At least half a million people in Sri Lanka lost their jobs in 2022, majority of them being employed women and those in the industry and services sectors, the World Bank says.
According to the Vice President for the South Asia Region of the World Bank Group, those already classified as poor in Sri Lanka have seen a 65% increase in their cost of living, while the increase was 57% for the non-poor, highlighting the significant loss of welfare for all Sri Lankans.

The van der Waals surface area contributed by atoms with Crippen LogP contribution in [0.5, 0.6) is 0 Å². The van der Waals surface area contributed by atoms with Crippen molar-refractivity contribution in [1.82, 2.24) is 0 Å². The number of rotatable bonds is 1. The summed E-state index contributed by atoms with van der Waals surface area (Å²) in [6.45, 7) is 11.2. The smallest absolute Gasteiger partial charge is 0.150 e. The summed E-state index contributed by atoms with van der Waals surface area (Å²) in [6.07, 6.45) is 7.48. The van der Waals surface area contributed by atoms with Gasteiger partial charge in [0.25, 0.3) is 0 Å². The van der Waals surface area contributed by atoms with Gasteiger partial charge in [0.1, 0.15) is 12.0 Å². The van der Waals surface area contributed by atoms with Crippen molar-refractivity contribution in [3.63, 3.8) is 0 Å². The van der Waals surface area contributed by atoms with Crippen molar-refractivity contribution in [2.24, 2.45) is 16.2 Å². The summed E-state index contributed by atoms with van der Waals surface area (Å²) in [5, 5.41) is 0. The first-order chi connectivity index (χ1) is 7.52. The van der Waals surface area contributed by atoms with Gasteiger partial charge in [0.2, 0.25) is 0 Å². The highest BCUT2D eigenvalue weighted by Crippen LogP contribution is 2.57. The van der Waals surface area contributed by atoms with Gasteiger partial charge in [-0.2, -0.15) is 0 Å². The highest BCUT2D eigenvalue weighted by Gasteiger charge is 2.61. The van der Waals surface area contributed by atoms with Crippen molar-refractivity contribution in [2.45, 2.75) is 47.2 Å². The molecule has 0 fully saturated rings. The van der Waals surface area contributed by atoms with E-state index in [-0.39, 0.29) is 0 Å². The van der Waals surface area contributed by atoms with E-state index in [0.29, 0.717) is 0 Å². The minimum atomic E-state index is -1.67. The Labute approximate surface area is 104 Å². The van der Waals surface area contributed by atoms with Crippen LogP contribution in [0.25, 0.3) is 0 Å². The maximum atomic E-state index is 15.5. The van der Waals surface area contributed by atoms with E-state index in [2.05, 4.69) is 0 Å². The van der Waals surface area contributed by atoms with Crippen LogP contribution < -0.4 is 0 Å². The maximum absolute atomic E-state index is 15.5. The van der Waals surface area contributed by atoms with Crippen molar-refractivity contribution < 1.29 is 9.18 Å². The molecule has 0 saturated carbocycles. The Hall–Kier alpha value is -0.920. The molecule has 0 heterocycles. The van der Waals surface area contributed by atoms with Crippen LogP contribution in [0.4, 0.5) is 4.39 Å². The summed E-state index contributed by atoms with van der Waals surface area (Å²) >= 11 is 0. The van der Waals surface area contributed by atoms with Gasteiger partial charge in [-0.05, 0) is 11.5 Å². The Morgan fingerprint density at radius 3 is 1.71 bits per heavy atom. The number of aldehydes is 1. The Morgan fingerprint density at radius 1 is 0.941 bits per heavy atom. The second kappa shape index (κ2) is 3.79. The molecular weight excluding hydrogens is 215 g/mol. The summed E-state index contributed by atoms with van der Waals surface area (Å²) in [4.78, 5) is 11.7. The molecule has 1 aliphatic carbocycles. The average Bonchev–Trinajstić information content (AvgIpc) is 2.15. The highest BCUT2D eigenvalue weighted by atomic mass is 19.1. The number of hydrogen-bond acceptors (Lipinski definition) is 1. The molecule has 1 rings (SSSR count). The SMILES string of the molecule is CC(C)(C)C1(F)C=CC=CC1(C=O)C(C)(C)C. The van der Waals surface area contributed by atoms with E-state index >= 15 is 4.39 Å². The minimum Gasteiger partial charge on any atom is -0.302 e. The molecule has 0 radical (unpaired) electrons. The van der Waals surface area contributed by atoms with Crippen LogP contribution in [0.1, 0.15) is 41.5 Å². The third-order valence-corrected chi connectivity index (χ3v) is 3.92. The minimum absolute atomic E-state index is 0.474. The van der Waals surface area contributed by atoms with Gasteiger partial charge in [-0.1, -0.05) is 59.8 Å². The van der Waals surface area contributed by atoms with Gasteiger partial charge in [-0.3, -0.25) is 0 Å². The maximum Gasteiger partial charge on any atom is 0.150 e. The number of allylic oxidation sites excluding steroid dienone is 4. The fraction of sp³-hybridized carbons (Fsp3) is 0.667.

In a piece of writing on the island’s crisis situation, Raiser attributed Sri Lanka’s economic adversity to years of economic mismanagement, weak governance, poor policy choices and the impacts of external shocks such as the Covid-19 pandemic and Russia’s invasion of Ukraine.
Raiser noted that the depth of the crisis has made it clear that Sri Lanka needs a new development model. However, the road to recovery is challenging and the necessary fiscal adjustment measures can be painful, he added.
Debt relief from Sri Lanka’s creditors and fresh financing from international financial institutions are thus urgent to ensure people don’t lose patience with reforms and the opportunity for a change is not lost.